The Power and the Glory
Important Quotations Explained
That was another mystery: it sometimes seemed to him that venial sins—impatience, an unimportant lie, pride, a neglected opportunity—cut off from grace more completely than the worst sins of all. Then, in his innocence, he had felt no love for anyone: now in his corruption he had learnt
Heat stood in the room like an enemy. But he believed against the evidence of his senses in the cold empty ether spaces. A radio was playing somewhere: music from Mexico City, or perhaps even from London or New York filtered into this obscure neglected state. It seemed to him like a weakness: this was his own land, and he would have walled it in with steel if he could, until he had eradicated from it everything which reminded him of how it had once appeared to a miserable child. He wanted to destroy everything: to be alone without any memories at all.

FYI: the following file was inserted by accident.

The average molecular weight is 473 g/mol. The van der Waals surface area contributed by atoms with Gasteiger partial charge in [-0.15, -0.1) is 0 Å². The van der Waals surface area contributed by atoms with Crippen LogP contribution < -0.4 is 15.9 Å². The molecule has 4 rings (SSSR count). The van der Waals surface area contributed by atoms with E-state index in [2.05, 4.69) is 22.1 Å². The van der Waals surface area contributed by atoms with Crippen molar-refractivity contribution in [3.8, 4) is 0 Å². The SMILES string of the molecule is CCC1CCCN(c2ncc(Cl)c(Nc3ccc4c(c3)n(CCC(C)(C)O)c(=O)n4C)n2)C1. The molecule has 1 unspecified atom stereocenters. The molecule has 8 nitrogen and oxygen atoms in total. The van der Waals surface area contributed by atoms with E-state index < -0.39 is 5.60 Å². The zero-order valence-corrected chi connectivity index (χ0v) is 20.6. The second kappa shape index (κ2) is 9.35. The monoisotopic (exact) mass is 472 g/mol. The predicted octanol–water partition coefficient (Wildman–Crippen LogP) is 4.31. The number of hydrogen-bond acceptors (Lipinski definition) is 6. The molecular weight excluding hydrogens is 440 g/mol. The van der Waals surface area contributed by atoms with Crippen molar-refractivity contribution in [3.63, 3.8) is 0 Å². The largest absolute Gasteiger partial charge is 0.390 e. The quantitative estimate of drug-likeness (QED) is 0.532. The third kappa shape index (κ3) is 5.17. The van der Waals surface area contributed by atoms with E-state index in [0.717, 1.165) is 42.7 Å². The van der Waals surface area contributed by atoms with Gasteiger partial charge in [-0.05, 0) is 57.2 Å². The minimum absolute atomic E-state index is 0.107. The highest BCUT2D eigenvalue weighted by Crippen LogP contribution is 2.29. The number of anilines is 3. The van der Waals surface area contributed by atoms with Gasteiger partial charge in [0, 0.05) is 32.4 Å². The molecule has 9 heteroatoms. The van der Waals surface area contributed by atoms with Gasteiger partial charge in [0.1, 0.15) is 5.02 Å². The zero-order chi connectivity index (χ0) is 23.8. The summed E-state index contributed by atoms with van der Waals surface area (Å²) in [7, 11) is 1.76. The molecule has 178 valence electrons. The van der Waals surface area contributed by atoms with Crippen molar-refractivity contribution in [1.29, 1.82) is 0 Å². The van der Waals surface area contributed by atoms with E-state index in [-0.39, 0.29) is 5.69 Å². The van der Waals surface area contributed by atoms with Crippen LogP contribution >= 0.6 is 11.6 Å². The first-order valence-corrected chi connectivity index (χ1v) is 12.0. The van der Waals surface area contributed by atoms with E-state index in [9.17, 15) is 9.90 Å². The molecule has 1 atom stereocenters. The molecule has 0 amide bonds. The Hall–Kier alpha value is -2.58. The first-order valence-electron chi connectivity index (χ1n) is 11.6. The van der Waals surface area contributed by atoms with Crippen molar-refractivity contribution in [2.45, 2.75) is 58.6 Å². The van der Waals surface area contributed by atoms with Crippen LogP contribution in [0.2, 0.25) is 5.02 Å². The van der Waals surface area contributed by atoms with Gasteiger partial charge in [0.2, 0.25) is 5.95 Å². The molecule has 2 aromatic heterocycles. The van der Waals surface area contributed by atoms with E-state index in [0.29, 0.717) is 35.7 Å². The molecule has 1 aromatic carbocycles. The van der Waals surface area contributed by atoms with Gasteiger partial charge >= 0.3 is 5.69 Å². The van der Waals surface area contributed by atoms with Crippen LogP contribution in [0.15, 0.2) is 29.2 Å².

One mustn't have human affections—or rather one must love every soul as if it were one's own child. The passion to protect must extend itself over a world—but he felt it tethered and aching like a hobbling animal to the tree trunk. He turned his mule south.
He dreamed that the priest whom they had shot that morning was back in the house dressed in the clothes his father had lent him and laid out stiffly for burial. The boy sat beside the bed and his mother read out of a very long book all about how the priest had acted in front of the bishop the part of Julius Caesar: there was a fish basket at her feet, and the fish were bleeding, wrapped in her handkerchief. He was very bored and very tired and somebody was hammering nails into a coffin in the passage. Suddenly the dead priest winked at him—an unmistakable flicker of the eyelid, just like that.
The lieutenant said in a tone of fury: "Well, you're going to be a martyr—you've got that satisfaction." "Oh, no. Martyrs are not like me. They don't think all the time—if I had drunk more brandy I shouldn't be so afraid."
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